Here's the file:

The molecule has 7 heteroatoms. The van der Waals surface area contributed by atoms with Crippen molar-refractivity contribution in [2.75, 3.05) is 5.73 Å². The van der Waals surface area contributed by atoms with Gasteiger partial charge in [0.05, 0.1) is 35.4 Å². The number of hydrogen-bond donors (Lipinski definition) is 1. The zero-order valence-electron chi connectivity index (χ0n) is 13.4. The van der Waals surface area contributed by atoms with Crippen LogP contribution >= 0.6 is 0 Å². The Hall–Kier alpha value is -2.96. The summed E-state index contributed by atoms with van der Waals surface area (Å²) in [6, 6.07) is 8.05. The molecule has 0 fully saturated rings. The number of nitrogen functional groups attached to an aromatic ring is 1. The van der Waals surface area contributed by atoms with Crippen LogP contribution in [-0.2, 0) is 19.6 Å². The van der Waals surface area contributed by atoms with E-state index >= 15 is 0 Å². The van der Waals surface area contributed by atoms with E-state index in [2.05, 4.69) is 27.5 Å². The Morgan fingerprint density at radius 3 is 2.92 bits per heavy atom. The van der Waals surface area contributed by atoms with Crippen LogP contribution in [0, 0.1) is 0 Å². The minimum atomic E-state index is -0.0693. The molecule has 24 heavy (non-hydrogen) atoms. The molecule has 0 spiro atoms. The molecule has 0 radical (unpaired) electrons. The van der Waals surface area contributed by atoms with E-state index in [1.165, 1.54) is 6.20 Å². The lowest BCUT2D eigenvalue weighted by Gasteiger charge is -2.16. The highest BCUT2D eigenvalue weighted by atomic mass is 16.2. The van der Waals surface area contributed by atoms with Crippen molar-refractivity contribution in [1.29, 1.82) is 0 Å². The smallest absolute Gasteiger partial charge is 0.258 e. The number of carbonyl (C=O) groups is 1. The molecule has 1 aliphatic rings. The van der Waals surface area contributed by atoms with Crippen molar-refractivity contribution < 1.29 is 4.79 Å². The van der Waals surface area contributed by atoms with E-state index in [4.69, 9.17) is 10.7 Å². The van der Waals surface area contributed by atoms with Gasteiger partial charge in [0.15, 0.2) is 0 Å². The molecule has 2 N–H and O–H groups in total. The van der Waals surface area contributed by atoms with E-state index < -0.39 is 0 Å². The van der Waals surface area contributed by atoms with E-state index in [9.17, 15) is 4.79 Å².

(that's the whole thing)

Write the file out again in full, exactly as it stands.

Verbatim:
The molecule has 7 heteroatoms. The van der Waals surface area contributed by atoms with Crippen molar-refractivity contribution in [2.75, 3.05) is 5.73 Å². The van der Waals surface area contributed by atoms with Gasteiger partial charge in [0.05, 0.1) is 35.4 Å². The number of hydrogen-bond donors (Lipinski definition) is 1. The zero-order valence-electron chi connectivity index (χ0n) is 13.4. The van der Waals surface area contributed by atoms with Crippen LogP contribution >= 0.6 is 0 Å². The Hall–Kier alpha value is -2.96. The summed E-state index contributed by atoms with van der Waals surface area (Å²) in [6, 6.07) is 8.05. The molecule has 0 fully saturated rings. The number of nitrogen functional groups attached to an aromatic ring is 1. The van der Waals surface area contributed by atoms with Crippen LogP contribution in [-0.2, 0) is 19.6 Å². The van der Waals surface area contributed by atoms with E-state index >= 15 is 0 Å². The van der Waals surface area contributed by atoms with E-state index in [2.05, 4.69) is 27.5 Å². The Morgan fingerprint density at radius 3 is 2.92 bits per heavy atom. The van der Waals surface area contributed by atoms with Crippen LogP contribution in [0, 0.1) is 0 Å². The minimum atomic E-state index is -0.0693. The molecule has 24 heavy (non-hydrogen) atoms. The molecule has 0 spiro atoms. The molecule has 0 radical (unpaired) electrons. The van der Waals surface area contributed by atoms with E-state index in [1.165, 1.54) is 6.20 Å². The lowest BCUT2D eigenvalue weighted by Gasteiger charge is -2.16. The highest BCUT2D eigenvalue weighted by atomic mass is 16.2. The van der Waals surface area contributed by atoms with Crippen molar-refractivity contribution in [1.29, 1.82) is 0 Å². The smallest absolute Gasteiger partial charge is 0.258 e. The number of carbonyl (C=O) groups is 1. The molecule has 1 aliphatic rings. The van der Waals surface area contributed by atoms with Crippen molar-refractivity contribution < 1.29 is 4.79 Å². The van der Waals surface area contributed by atoms with E-state index in [4.69, 9.17) is 10.7 Å². The van der Waals surface area contributed by atoms with Gasteiger partial charge in [0.15, 0.2) is 0 Å². The molecule has 2 N–H and O–H groups in total. The van der Waals surface area contributed by atoms with E-state index < -0.39 is 0 Å². The van der Waals surface area contributed by atoms with E-state index in [9.17, 15) is 4.79 Å².